Getting kids to talk with you about embarrassing subjects is a common challenge for parents, especially parents of tweens and teens. But what if you’re trying to help your teen recover from porn use? That may involve even more embarrassment.

Recently I spoke with a mom who is helping her teenage son to overcome an addiction to pornography. To protect her and her son’s privacy, she goes by a pseudonym, Cynthia Sleepy. Here’s her secret for making their conversations about pornography easier to begin. The benefit? Helping her son get the support he needs right away.

embarrassing

My son James (not his real name) was fifteen when I was invited to sit in on a session with his therapist. James’s father and I had been periodically catching him with pornography for a couple of years.  Occasionally James had voluntarily come to us and told us that he had had another issue with pornography, but usually he didn’t.

Other times we would find evidence that he had been using it and talk to him, but we were aware that most likely he was frequently using pornography without our knowledge.

My husband and I had limited our family’s access to pornography in every way we knew how. All devices in our home had filters and passwords that we did not share with our children. We had turned on parental controls on our browsers, apps and devices. None of our children were permitted to own smart phones, and my husband and I both kept our smart phones locked with passwords.

“Mom…it’s embarrassing”

During the counseling session that day, the therapist was discussing James’s most recent experiences with pornography. I asked James, “What could I do when we are discussing an issue you have had with pornography that would make you more likely to tell me?” He said, “Mom, you don’t need to change anything. You’re not making me feel ashamed and you help me. But it’s embarrassing.”

His response made perfect sense to me.  What fifteen-year-old boy wouldn’t find it embarrassing to admit to his mother that he had once again used pornography?

I reminded James that if he chose to make pornography a part of his life, that his father and I wouldn’t be able to stop him; there are too many sources of pornography for us to block them all. But if he decided that he wanted to live a life without pornography, then his father and I could be a resource to help him with that.

Our code phrase to make embarrassing talks easier

I asked James what words he might use to start the conversation with me the next time he had used pornography. He suggested that he could say, “Mom, can I talk to you in private?”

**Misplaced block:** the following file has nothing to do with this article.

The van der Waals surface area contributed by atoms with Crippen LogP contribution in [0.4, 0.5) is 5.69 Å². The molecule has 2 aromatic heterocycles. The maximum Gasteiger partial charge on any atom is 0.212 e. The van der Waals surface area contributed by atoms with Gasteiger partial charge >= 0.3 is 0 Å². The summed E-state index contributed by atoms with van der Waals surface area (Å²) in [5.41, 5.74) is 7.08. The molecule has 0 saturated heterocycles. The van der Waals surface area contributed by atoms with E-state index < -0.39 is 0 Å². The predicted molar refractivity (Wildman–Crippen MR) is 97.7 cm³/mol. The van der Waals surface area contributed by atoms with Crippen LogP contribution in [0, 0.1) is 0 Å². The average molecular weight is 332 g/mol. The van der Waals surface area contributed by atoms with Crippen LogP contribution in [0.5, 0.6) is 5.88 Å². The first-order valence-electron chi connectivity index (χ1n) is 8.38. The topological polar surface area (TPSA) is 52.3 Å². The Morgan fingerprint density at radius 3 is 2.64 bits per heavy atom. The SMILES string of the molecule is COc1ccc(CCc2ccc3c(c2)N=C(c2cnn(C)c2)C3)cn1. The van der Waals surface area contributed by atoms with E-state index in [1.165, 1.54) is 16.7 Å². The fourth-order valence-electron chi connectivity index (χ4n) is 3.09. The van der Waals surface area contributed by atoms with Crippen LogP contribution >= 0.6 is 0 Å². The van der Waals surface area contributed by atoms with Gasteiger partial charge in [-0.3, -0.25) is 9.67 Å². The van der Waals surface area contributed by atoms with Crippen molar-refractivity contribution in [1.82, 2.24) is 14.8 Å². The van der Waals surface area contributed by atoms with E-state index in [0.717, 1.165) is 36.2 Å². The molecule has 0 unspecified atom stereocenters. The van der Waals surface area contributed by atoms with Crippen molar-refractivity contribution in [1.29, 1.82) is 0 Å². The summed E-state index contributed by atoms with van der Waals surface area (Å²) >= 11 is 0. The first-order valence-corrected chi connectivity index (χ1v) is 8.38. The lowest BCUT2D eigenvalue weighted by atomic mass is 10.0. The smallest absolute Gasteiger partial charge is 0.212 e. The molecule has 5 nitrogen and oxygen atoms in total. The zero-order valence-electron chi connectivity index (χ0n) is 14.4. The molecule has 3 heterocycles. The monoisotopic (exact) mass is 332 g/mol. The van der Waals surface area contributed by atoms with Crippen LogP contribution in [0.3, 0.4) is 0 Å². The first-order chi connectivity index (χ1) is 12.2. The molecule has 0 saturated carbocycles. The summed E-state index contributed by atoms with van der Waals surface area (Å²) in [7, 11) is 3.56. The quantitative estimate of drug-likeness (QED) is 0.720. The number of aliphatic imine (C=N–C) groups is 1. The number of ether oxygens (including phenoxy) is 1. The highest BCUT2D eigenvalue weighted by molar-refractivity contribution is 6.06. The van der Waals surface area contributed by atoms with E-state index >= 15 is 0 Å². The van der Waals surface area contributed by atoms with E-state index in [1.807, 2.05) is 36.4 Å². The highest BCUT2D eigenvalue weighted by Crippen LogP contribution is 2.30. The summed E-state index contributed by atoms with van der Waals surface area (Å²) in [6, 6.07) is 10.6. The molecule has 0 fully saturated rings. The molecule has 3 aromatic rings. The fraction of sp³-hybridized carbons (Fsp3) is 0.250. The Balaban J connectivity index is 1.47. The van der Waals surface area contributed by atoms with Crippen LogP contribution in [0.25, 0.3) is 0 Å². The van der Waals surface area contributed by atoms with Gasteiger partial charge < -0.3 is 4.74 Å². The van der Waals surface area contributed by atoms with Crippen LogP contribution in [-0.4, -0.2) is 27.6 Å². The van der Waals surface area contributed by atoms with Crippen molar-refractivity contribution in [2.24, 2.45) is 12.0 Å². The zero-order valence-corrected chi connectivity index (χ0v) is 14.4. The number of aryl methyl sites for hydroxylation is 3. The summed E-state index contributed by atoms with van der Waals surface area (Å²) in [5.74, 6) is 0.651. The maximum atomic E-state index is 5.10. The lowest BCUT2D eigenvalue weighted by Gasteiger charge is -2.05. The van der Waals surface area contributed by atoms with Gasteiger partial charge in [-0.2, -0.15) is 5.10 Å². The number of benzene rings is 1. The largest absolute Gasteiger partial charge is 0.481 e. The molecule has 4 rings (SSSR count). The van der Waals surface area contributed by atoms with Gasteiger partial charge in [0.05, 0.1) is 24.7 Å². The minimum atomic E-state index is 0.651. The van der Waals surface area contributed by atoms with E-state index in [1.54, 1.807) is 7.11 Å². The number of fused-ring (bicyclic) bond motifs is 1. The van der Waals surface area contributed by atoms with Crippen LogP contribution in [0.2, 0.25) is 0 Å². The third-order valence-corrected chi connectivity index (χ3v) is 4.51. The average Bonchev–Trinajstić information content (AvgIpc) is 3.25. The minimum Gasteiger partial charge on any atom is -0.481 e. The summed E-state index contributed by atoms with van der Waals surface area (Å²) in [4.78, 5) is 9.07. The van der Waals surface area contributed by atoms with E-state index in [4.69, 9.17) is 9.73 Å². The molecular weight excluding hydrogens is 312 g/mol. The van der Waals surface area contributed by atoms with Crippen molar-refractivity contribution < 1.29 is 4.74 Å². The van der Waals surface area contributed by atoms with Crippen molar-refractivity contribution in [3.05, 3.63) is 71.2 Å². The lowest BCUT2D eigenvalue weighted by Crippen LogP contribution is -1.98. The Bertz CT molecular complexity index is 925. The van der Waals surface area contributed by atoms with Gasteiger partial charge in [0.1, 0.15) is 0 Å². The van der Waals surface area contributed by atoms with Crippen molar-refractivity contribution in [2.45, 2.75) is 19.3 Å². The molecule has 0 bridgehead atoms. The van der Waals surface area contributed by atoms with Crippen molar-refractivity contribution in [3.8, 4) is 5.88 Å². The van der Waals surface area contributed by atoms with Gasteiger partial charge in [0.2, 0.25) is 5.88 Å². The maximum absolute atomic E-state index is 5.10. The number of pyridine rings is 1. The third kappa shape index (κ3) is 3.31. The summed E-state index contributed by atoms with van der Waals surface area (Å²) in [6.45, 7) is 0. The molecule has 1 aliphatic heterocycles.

I thought it was a perfect suggestion because his sisters say that to me all the time. (Then they usually just tell me about what happened on the playground at school that day.) So no one would suspect James of anything uncomfortable if they heard him use that phrase with me. I told James this was now our code phrase and when he said it, I would know that a disclosure was coming. He agreed.

The next morning I was folding laundry in my room when I heard a knock on the bedroom door.  It was James. He said, “Mom, can I talk to you in private?” I invited him into the room. Though my heart sank at the realization that he had once again used pornography, I was relieved that he was brave enough to tell me about it.

Deciding on a conversation starter had helped James to find the courage to overcome the embarrassment barrier.

3 steps to overcoming the embarrassment barrier

  • Offer yourself as a resource to help your child be accountable to his or her goals to keep pornography out of their life.
  • Decide together on a code phrase that will alert you that your child needs to talk. It should be something that won’t get anyone’s particular attention or seem out of the ordinary.
  • Praise your child when they use the code phrase for having the courage to come and get the support they need.

Keeping pornography exposure or use a secret because talking about it is embarrassing almost always leads to more shame and more compulsive use. Whatever we can do to encourage openness and honesty is key to healing and ultimate recovery.

Get the SMART Plan Guide

Have you heard of our SMART Plan for Parents? It’s a FREE guide to help parents respond to a child who has been looking at pornography.

  • How can you stay calm?
  • What needs to be in your game plan?
  • What will you do to keep up a regular conversation with your child?

Get the answers–click on the image below!

 

Kristen Jenson
Kristen A. Jenson is the founder of Protect Young Minds and author of Good Pictures Bad Pictures: Porn-Proofing Today's Young Kids. Kristen enjoys speaking, writing and anything else that will help empower kids to reject pornography. Kristen earned a bachelor’s degree in English Literature, and a master’s degree in Organizational Communication. Kristen currently lives with her husband in Washington State, where she enjoys growing a vegetable garden, watching Masterpiece Theater, and taking long walks with friends who tolerate her incessant talking about you know what. Above all else, her husband and three children are her greatest treasures.
Cynthia Sleepy
Cynthia Sleepy is a pseudonym for a concerned mother, working to help her children avoid the pitfalls of compulsive pornography use, and a concerned citizen working to help her community do the same.
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